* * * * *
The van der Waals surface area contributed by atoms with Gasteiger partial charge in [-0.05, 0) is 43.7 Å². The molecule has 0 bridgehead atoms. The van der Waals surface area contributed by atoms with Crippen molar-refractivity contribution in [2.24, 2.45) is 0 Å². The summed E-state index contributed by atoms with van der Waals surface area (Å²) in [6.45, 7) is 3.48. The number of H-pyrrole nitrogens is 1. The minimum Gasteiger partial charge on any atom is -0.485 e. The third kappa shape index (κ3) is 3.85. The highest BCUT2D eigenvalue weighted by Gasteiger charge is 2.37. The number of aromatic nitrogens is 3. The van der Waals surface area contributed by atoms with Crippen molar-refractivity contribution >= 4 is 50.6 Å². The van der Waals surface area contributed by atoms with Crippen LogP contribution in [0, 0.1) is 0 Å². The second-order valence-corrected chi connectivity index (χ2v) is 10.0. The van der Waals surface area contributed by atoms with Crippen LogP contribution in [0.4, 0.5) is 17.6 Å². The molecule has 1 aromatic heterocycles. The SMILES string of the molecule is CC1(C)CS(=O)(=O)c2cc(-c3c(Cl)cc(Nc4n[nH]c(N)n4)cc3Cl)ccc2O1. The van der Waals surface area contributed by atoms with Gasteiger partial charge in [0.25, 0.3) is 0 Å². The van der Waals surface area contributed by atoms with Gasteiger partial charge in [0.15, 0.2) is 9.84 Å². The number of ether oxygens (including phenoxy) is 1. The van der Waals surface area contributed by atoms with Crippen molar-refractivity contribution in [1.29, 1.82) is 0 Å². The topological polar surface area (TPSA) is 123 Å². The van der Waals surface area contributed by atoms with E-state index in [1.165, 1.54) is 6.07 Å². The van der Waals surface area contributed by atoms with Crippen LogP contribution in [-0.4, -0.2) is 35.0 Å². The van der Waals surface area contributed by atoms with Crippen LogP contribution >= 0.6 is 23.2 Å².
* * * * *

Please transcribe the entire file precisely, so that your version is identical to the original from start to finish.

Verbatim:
The van der Waals surface area contributed by atoms with Gasteiger partial charge in [-0.05, 0) is 43.7 Å². The molecule has 0 bridgehead atoms. The van der Waals surface area contributed by atoms with Crippen molar-refractivity contribution in [2.24, 2.45) is 0 Å². The summed E-state index contributed by atoms with van der Waals surface area (Å²) in [6.45, 7) is 3.48. The number of H-pyrrole nitrogens is 1. The minimum Gasteiger partial charge on any atom is -0.485 e. The third kappa shape index (κ3) is 3.85. The highest BCUT2D eigenvalue weighted by Gasteiger charge is 2.37. The number of aromatic nitrogens is 3. The van der Waals surface area contributed by atoms with Crippen molar-refractivity contribution >= 4 is 50.6 Å². The van der Waals surface area contributed by atoms with Crippen LogP contribution in [0, 0.1) is 0 Å². The second-order valence-corrected chi connectivity index (χ2v) is 10.0. The van der Waals surface area contributed by atoms with Crippen LogP contribution in [0.4, 0.5) is 17.6 Å². The molecule has 1 aromatic heterocycles. The SMILES string of the molecule is CC1(C)CS(=O)(=O)c2cc(-c3c(Cl)cc(Nc4n[nH]c(N)n4)cc3Cl)ccc2O1. The van der Waals surface area contributed by atoms with Gasteiger partial charge in [0.25, 0.3) is 0 Å². The van der Waals surface area contributed by atoms with Gasteiger partial charge in [0.15, 0.2) is 9.84 Å². The number of ether oxygens (including phenoxy) is 1. The van der Waals surface area contributed by atoms with Crippen molar-refractivity contribution in [1.29, 1.82) is 0 Å². The topological polar surface area (TPSA) is 123 Å². The van der Waals surface area contributed by atoms with E-state index in [1.165, 1.54) is 6.07 Å². The van der Waals surface area contributed by atoms with Crippen LogP contribution in [-0.4, -0.2) is 35.0 Å². The van der Waals surface area contributed by atoms with Crippen LogP contribution >= 0.6 is 23.2 Å².